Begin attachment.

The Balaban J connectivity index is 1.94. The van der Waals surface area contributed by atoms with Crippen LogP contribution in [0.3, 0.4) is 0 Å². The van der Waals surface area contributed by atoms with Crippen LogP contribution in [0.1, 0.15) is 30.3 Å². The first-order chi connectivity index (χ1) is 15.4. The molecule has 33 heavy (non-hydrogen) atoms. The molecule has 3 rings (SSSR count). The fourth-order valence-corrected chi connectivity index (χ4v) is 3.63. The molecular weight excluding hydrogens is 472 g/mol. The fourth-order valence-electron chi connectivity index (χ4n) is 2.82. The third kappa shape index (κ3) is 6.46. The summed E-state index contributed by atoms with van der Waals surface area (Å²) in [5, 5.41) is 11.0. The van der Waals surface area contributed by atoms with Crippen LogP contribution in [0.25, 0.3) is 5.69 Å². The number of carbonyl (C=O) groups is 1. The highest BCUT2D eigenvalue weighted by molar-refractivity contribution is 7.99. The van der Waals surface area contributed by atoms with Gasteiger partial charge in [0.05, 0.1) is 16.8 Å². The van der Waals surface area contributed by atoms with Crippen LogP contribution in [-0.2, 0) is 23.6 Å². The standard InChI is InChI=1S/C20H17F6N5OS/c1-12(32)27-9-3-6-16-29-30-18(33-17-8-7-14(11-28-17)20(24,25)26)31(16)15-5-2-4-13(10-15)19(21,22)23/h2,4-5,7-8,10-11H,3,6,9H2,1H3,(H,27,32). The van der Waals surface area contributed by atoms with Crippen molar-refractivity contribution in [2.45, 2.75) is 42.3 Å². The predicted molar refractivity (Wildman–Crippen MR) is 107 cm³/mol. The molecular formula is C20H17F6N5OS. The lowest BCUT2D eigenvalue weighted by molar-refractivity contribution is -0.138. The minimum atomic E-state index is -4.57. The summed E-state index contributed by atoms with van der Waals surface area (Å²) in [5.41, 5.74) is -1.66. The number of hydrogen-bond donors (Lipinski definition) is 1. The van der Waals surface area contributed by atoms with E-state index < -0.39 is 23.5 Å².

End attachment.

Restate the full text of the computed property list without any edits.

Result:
The Balaban J connectivity index is 1.94. The van der Waals surface area contributed by atoms with Crippen LogP contribution in [0.3, 0.4) is 0 Å². The van der Waals surface area contributed by atoms with Crippen LogP contribution in [0.1, 0.15) is 30.3 Å². The first-order chi connectivity index (χ1) is 15.4. The molecule has 33 heavy (non-hydrogen) atoms. The molecule has 3 rings (SSSR count). The fourth-order valence-corrected chi connectivity index (χ4v) is 3.63. The molecular weight excluding hydrogens is 472 g/mol. The fourth-order valence-electron chi connectivity index (χ4n) is 2.82. The third kappa shape index (κ3) is 6.46. The summed E-state index contributed by atoms with van der Waals surface area (Å²) in [5, 5.41) is 11.0. The van der Waals surface area contributed by atoms with Crippen LogP contribution in [0.25, 0.3) is 5.69 Å². The number of carbonyl (C=O) groups is 1. The highest BCUT2D eigenvalue weighted by molar-refractivity contribution is 7.99. The van der Waals surface area contributed by atoms with Gasteiger partial charge in [0.05, 0.1) is 16.8 Å². The van der Waals surface area contributed by atoms with Crippen LogP contribution in [-0.2, 0) is 23.6 Å². The standard InChI is InChI=1S/C20H17F6N5OS/c1-12(32)27-9-3-6-16-29-30-18(33-17-8-7-14(11-28-17)20(24,25)26)31(16)15-5-2-4-13(10-15)19(21,22)23/h2,4-5,7-8,10-11H,3,6,9H2,1H3,(H,27,32). The van der Waals surface area contributed by atoms with Crippen molar-refractivity contribution in [2.45, 2.75) is 42.3 Å². The predicted molar refractivity (Wildman–Crippen MR) is 107 cm³/mol. The molecular formula is C20H17F6N5OS. The lowest BCUT2D eigenvalue weighted by molar-refractivity contribution is -0.138. The minimum atomic E-state index is -4.57. The summed E-state index contributed by atoms with van der Waals surface area (Å²) in [5.41, 5.74) is -1.66. The number of hydrogen-bond donors (Lipinski definition) is 1. The van der Waals surface area contributed by atoms with E-state index < -0.39 is 23.5 Å².